2. "Promote large-scale efforts that bring together multiple elements of higher education (libraries, IT departments, scholarly societies, administration, research centers, publishers) and eschew proposals that rely on a single community or profession to solve a major challenge."



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$25 million investment backs startup aiming to create elite university | Inside Higher Ed

by Doug Lederman at Inside Higher Ed: (Here's a Chronicle report by Nick DeSantis.


"Whatever becomes of the Minerva Project, you have to give the big names behind it credit for aiming high (at least with its rhetoric, which is the only way to judge it thus far).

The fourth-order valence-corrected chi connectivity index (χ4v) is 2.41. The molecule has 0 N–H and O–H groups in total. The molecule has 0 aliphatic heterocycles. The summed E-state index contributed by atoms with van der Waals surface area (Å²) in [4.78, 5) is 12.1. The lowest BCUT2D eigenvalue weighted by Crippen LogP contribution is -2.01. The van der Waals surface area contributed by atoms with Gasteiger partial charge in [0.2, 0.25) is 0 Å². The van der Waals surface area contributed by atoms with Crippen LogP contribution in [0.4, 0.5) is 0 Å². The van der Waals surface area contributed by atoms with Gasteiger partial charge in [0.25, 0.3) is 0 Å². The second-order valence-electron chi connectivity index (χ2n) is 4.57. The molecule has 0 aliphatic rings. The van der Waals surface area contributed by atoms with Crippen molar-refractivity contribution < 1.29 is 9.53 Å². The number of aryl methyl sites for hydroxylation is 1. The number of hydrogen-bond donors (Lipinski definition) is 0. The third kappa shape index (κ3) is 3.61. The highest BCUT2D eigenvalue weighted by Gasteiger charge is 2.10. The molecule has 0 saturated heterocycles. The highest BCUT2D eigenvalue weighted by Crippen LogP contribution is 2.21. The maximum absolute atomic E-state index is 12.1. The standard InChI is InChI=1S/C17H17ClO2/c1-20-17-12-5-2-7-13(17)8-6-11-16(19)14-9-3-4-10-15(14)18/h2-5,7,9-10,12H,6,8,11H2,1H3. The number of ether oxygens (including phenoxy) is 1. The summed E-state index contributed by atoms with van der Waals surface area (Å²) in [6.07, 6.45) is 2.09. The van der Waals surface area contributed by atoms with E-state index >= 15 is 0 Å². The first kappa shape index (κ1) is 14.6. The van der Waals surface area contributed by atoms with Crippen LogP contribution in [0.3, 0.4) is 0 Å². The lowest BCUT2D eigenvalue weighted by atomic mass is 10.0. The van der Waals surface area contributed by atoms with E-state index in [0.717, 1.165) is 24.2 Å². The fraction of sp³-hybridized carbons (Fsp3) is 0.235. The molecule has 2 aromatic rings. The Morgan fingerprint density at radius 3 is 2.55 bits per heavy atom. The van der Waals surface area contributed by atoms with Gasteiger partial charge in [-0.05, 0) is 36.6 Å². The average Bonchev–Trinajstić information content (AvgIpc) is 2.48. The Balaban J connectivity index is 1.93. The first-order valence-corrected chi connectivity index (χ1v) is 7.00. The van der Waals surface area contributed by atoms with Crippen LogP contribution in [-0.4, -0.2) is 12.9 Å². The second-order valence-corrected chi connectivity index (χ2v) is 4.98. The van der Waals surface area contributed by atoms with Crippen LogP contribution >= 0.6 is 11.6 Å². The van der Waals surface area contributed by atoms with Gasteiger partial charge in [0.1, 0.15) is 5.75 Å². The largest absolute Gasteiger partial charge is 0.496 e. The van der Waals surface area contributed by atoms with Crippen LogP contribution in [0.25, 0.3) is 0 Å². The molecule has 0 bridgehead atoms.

"This is not a technology play, it's not a disruption, and I'm not saying, 'Forget your degree, you don't need one,' " like Peter Thiel's experiment offering students $100,000 to forgo college, Nelson said. 'I'm not saying any of those things may be invalid; there are plenty of good reasons to have badges [as an alternative to college credentials], and to expand existing programs beyond their reach.'
What hasn't been done yet, though, is an effort to put a truly rigorous higher education in the hands of many more students at a lower price, he said."

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Top Planning Trends of 2011-2012 | Planetizen

Top Planning Trends of 2011-2012 | Planetizen | SCUP Links | Scoop.it

A really nice review with plenty of application to campus planning.


"Over the course of the year, the editors of Planetizen review and post summaries of hundreds of articles, reports, books, studies, and editorials related to planning and urban development. Here are our picks for the most notable planning trends of the past year, and the topics that we’ll be paying special attention to in 2012.